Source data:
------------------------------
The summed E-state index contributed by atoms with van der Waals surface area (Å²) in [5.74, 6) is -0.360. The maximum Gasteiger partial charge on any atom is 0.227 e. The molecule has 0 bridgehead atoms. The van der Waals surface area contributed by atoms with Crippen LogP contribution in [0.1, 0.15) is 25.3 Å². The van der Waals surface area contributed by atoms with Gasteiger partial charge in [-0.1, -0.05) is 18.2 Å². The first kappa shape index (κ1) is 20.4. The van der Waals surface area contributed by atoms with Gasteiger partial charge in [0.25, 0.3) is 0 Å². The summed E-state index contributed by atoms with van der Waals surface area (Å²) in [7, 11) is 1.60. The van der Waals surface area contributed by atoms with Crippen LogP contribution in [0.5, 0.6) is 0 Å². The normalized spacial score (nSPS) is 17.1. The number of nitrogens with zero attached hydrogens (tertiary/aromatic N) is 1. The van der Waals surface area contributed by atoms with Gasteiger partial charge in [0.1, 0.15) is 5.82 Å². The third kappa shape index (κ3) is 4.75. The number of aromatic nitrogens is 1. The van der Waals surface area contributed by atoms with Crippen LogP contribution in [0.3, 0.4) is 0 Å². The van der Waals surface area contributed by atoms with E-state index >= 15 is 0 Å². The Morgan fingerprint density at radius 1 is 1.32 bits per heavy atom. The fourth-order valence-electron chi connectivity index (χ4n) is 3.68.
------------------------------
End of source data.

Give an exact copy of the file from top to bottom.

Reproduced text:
The summed E-state index contributed by atoms with van der Waals surface area (Å²) in [5.74, 6) is -0.360. The maximum Gasteiger partial charge on any atom is 0.227 e. The molecule has 0 bridgehead atoms. The van der Waals surface area contributed by atoms with Crippen LogP contribution in [0.1, 0.15) is 25.3 Å². The van der Waals surface area contributed by atoms with Gasteiger partial charge in [-0.1, -0.05) is 18.2 Å². The first kappa shape index (κ1) is 20.4. The van der Waals surface area contributed by atoms with Gasteiger partial charge in [0.25, 0.3) is 0 Å². The summed E-state index contributed by atoms with van der Waals surface area (Å²) in [7, 11) is 1.60. The van der Waals surface area contributed by atoms with Crippen LogP contribution in [0.5, 0.6) is 0 Å². The normalized spacial score (nSPS) is 17.1. The number of nitrogens with zero attached hydrogens (tertiary/aromatic N) is 1. The van der Waals surface area contributed by atoms with Gasteiger partial charge in [0.1, 0.15) is 5.82 Å². The third kappa shape index (κ3) is 4.75. The number of aromatic nitrogens is 1. The van der Waals surface area contributed by atoms with Crippen LogP contribution in [0.3, 0.4) is 0 Å². The van der Waals surface area contributed by atoms with E-state index >= 15 is 0 Å². The Morgan fingerprint density at radius 1 is 1.32 bits per heavy atom. The fourth-order valence-electron chi connectivity index (χ4n) is 3.68.